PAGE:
On the 27th of April, a group comprised of myself, my girlfriend, her parents, and her cousin, set out walking through the Himalayas to reach Annapurna Base Camp (south). Walking up to 4,130 meters above sea level and back down again took eight days, with an average of six hours of walking each day through vast, sprawling valleys, dense forests, and, of course, gigantic, beautiful mountains.
As I wasn’t around to write any content for the blog, I compiled these photos for your viewing pleasure. I hope you enjoy this four-part series, which I will roll out over the next few days.
Some of these photos were taken by me, and some (the better ones) were generously offered by Sara Savino for me to use. Her Flickr, containing some breathtaking photos, can be found here.
The second part of this series shows the third and fourth days of the trek, which went from:
-> Sinuwa (2360m)
-> Bamboo (2310m)
-> Dobhan (2520m)
-> Himalaya (2920m)
-> Hinku Cave (3170m)
-> Deurali (3200m)
-> Machhapuchhre Base Camp (3700m)
Click the first image to view the photos in a gallery.
When we woke up in the morning in Chomrong, we had our first good view of the mountains. It was pretty breathtaking.
We watched the sunrise over the valleys, encouraged after a hazy few days to begin with. Nepal DOES have mountains.
I was also very happy because pretty soon after leaving Chomrong, we came across the biggest bridge yet! I trotted across quickly.
After a long climb of steep stone steps, we came across this sign. After this area, meat was not to be sold or eaten in the Annapurna Conservation Area because the area is considered holy. I was sad that we wouldn’t see anymore cute little buffalos going forward, but pressed on.
By this point we were pretty high up and the views were spectacular. This one should give you an idea of the sort of environment we walked in.
Oh and also this. So; Many. Steps. And steep too. Up and down.
After eating lunch in my Bamboo (personally my favourite village on the trek), we entered a thick forest for a few hours. This trek really had it all.
Finally, we reached Dovan, and a well earned rest.
Before bed we had an intense game of Scopa, which is an Italian card game I was taught on the trek. It’s very addictive.
The next morning, we caught our first glimpse of the Fishtail Mountain. We were headed for the base camp of this mountain. It’s strictly forbidden to summit this mountain as it is also considered holy.
A sign for mountain (or altitude) sickness. While I had no altitude problems on the trek, the walk this day was pretty brutal. Towards the end, my thoughts started to get really jumbled and confused. It was a very strange experience and, looking back on the latter part of this day, it feels a bit like a dream.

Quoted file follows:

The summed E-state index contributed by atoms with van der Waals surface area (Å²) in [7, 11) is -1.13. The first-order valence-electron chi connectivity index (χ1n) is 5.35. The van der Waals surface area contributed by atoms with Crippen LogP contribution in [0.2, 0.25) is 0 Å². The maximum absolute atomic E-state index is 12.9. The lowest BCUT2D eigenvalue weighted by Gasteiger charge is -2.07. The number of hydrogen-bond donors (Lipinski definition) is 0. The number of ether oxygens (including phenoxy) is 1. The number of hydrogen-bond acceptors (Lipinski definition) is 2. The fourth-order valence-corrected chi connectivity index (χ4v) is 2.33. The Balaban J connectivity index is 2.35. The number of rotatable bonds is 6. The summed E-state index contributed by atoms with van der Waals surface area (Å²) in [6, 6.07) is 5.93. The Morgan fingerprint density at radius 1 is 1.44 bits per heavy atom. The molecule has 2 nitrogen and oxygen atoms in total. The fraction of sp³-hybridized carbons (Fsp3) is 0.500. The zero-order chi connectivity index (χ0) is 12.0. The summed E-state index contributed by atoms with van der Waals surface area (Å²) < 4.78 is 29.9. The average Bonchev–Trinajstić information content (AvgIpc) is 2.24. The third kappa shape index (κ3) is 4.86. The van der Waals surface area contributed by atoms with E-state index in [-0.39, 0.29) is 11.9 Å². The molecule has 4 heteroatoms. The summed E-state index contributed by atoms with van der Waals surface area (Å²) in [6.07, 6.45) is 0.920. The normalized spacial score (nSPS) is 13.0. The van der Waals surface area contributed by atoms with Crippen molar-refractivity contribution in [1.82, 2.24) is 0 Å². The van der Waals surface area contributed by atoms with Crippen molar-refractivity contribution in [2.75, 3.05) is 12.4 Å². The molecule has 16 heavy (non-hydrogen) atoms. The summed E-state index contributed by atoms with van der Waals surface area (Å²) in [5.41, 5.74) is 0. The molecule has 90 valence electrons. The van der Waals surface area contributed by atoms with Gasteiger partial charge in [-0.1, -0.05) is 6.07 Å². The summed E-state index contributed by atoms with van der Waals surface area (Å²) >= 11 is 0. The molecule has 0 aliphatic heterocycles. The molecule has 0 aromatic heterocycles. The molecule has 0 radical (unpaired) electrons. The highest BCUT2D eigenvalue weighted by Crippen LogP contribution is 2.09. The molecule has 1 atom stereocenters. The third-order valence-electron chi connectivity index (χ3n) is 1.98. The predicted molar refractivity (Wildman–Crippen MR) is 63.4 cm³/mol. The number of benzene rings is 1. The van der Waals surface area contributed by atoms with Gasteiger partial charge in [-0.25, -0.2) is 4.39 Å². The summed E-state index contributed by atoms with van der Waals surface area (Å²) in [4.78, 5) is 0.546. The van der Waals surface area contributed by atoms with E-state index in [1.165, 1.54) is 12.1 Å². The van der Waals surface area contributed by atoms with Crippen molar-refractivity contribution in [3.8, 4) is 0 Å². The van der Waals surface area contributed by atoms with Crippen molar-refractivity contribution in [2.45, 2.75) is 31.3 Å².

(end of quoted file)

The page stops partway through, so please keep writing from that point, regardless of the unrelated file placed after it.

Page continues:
We walked through an area where it was forbidden to defecate openly. I was absolutely gutted.
We stopped at Hinku Cave (also known simply as Huge Rock). The views of the valleys below us, with the river still running far, far down at the bottom, was amazing. People get a bit too obsessed with seeing mountains on treks and don’t spend enough time enjoying the journey there.
We walked through an area which is an avalanche risk at certain times of the year. Luckily we came at the right time.
Approaching the Base Camp, we walked through a huge gorge for several hours. It was bleak and desolate, but also beautiful.
Snow capped peaks. We asked the guides which mountains these were and they said, “Not mountain. Hill.”
During the final stretch of the journey, I felt like I was walking towards the end of the earth. It didn’t help that we got caught in a massive snow storm on the way. We huddled together until the worst of it died down, but afterwards I almost got lost walking in the wrong direction to the tea house we were staying at. For the first time I truly appreciated having guides for the trek because; without them, I’d have been screwed.
We reached Fishtail Base Camp and we met with stunning views of mountains all around.
I looked with anticipation down the road towards our final destination: Annapurna Base Camp. All of our efforts would be rewarded in just one more day. Then the guide told me that the ice you see there is not natural glacier, but an avalanche from 15-20 days ago. With a nervous gulp, I prepared myself for the next step of the journey.